Caid Essebsi’s unexpected move

Sunday 12/06/2016
Tunisian president Beji Caid Essebsi (R) during a TV interview in Tunis, on June 2nd.

Tunis - Tunisian President Beji Caid Essebsi urged poli­ticians, trade union and business leaders to form a unity government to pull the country out of its paralysis and tackle overdue reforms.

Caid Essebi’s proposal, an­nounced June 2nd, caused ripples in the divided political scene and re­minded the country it is time to face its economic and social challenges.

Central Bank of Tunisia Governor Chedly Ayari warned the country could be unable to pay the wages of its 650,000-person civil service by early next year. Since 2011, the government bureaucracy has un­derpinned the stability of Tunisia, which has been hailed as the great­est success of the “Arab spring”.

“It is time for a change and for audacity,” Caid Essebsi said in a tel­evised interview. “We need a more courageous alternative that can apply the law and fight unemploy­ment.”

Tunisia’s economy, affected by two terrorist attacks in 2015, suffers from a decline in tourism revenues and a slowdown in gross domestic product (GDP) growth, estimated at 0.8% for 2015.

Caid Essebsi, however, lacks prerogatives to see his proposal through. The country’s constitution gives him no power to fire or name the prime minister. There needs be a resignation or incapacity of the latter or a parliamentary vote of no confidence to dismiss him. Should that happen, the head of the state picks a potential prime minister from the leading party in the parlia­ment.

The secularist party Nidaa Tounes, which Caid Essebsi found­ed in 2012, is the largest group in the legislature, winning 85 out of 217 seats in October 2014 after cam­paigning on a strongly secularist platform. Nidaa Tounes, however, has been beset by divisions in recent months with two factions vying for the loyalty of MPs.

Nidaa’s majority faction, under the control of Caid Essebsi’s son Hafedh following a June 6th meet­ing, said the country “needs a unity government in as short a time as possible”. It added that the new government “should be led by a new person”.

The Tunisian General Labour Un­ion (UGTT), which includes activists and figures of five leftist and Arab-nationalist groups, said it supports the president’s proposal but will not participate in a unity government. It vowed to oppose any “offshore” prime minister, a rejection of any new reform-minded premier who would heed the advice of interna­tional financial institutions.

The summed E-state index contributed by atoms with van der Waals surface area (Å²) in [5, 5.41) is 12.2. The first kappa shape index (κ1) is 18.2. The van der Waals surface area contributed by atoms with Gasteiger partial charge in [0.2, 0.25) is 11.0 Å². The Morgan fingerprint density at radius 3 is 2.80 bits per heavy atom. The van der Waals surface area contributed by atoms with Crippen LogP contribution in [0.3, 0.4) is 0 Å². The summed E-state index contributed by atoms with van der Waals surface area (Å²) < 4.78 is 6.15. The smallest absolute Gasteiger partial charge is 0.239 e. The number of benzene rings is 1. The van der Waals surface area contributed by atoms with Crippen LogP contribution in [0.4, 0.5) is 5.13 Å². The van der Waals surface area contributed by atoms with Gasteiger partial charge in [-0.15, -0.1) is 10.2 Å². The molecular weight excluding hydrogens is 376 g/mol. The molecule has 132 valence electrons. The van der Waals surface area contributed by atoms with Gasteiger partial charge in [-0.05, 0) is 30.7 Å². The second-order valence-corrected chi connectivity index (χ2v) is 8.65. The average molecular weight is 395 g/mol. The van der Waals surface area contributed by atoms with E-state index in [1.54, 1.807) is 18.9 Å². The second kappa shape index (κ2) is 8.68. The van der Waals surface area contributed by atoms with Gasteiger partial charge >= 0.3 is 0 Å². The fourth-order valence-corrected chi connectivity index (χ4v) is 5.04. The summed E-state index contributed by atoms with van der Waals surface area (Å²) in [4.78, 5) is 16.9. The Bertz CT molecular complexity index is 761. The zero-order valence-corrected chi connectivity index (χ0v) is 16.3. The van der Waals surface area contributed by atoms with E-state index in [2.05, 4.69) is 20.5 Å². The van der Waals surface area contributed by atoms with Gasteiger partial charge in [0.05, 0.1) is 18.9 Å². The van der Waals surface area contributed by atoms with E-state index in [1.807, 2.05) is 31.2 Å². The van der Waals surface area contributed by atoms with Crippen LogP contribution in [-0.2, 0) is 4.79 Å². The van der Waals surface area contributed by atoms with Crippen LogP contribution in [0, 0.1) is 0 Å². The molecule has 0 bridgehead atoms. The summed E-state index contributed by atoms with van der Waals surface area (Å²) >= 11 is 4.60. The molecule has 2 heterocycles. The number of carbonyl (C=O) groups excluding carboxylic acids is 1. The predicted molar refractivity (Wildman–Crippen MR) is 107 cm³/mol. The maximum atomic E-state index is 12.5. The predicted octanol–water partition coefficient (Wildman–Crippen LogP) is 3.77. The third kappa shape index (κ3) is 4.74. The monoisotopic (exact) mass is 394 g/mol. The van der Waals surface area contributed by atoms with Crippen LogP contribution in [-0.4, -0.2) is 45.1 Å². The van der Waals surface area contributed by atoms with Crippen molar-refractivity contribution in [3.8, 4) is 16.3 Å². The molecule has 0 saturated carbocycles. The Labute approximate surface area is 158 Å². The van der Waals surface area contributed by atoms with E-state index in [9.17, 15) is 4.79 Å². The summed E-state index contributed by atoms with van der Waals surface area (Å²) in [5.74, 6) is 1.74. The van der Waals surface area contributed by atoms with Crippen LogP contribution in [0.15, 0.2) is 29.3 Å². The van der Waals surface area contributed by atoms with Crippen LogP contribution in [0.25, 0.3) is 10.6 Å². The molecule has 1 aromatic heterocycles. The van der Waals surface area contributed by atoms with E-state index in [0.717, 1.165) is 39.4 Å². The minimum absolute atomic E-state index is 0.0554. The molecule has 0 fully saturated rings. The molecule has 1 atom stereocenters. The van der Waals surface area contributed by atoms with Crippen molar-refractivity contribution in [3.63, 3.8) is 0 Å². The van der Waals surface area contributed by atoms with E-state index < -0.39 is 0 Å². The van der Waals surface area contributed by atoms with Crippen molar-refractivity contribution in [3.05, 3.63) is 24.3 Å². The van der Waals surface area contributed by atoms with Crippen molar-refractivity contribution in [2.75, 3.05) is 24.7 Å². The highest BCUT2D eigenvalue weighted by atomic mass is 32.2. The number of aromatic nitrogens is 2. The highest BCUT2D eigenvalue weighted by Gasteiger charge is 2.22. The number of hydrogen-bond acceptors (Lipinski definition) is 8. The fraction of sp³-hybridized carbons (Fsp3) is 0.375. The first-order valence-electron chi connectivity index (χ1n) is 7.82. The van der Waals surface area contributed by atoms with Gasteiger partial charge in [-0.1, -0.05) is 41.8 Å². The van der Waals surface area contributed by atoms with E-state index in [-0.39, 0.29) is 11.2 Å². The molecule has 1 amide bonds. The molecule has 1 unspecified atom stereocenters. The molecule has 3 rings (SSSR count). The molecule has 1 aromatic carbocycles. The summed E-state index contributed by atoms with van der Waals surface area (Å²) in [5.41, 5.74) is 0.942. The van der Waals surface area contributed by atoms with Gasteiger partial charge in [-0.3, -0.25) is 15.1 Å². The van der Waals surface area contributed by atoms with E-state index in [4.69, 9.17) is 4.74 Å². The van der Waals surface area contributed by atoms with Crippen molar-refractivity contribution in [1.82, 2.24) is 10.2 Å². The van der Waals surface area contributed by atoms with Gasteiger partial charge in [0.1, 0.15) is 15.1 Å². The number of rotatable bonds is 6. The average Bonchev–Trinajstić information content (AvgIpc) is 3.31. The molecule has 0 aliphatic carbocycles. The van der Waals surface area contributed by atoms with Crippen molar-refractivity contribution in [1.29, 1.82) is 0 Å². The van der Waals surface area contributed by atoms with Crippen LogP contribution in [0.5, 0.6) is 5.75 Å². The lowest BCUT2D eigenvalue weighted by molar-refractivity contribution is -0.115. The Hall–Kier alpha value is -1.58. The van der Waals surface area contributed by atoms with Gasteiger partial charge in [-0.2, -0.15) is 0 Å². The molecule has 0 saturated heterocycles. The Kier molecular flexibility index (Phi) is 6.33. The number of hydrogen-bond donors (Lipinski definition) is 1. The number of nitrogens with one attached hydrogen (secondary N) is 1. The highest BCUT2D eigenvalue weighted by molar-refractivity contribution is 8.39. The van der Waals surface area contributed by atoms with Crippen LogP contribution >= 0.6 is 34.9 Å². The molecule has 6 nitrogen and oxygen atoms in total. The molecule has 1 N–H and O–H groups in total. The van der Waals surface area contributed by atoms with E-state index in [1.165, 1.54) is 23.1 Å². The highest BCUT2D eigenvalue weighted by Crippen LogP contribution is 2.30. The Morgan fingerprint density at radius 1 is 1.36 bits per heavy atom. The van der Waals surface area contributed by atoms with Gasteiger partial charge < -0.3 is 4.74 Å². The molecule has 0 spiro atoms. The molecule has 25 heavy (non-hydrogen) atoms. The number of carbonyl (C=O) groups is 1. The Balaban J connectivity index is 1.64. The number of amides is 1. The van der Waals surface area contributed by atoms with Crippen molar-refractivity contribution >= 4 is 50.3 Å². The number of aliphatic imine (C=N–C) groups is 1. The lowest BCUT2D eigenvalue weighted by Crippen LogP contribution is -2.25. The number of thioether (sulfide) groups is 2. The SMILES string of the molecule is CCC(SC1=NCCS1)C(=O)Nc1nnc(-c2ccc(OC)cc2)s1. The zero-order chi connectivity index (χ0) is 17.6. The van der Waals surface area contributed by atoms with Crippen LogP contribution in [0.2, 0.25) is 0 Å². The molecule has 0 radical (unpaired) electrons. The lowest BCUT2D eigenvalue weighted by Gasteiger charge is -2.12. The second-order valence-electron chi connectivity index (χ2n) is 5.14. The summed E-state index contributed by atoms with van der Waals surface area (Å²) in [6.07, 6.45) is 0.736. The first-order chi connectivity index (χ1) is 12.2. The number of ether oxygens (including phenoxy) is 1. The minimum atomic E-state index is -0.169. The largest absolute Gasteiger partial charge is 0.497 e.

The UGTT has been a main oppo­nent of the government’s austerity programmes and recently threat­ened to call for additional strikes. Leftist opposition parties say they are not interested in joining the uni­ty government and feel vindicated by Caid Essebsi’s critical assessment of current economic situation.

The Islamist Ennahda party, which is a partner in the four-party government coalition, had repeat­edly voiced support for Tunisian Prime Minister Habib Essid out of what it called eagerness for stability. More recently, however, it blamed the prime minister for Tunisia’s “economic quagmire”.

While Caid Essebsi seems inter­ested in bringing more seats to the government table, Ennahda looks more eager instead to secure a larger share of cabinet posts.

“The obvious deficit of Tunisia’s bright democratic experiment is the lack of a strong leadership and good team work in the government. That is unlikely to come out of this ini­tiative because of the political divi­sions and lack of democracy inside most political groups,” said a senior European diplomat in Tunis.

The day he was expected to ten­der his resignation, Essid walked from his office at the north edge of Tunis’s Kasbah through the narrow alleys of the old city to the head­quarters of the Interior Ministry. His long walk, on the first day of Rama­dan, meant to show that his policies were sound, that security prevails in the capital and that he felt person­ally comfortable mingling with the population.

“Essid wanted to send more than one message to more than a party through his 4km walk. While some people believed that he will walk out of Carthage palace defeated, he sought to tell them: ‘The game is not over and the bets are still open’,” wrote Assabah, a private Arabic-lan­guage newspaper.

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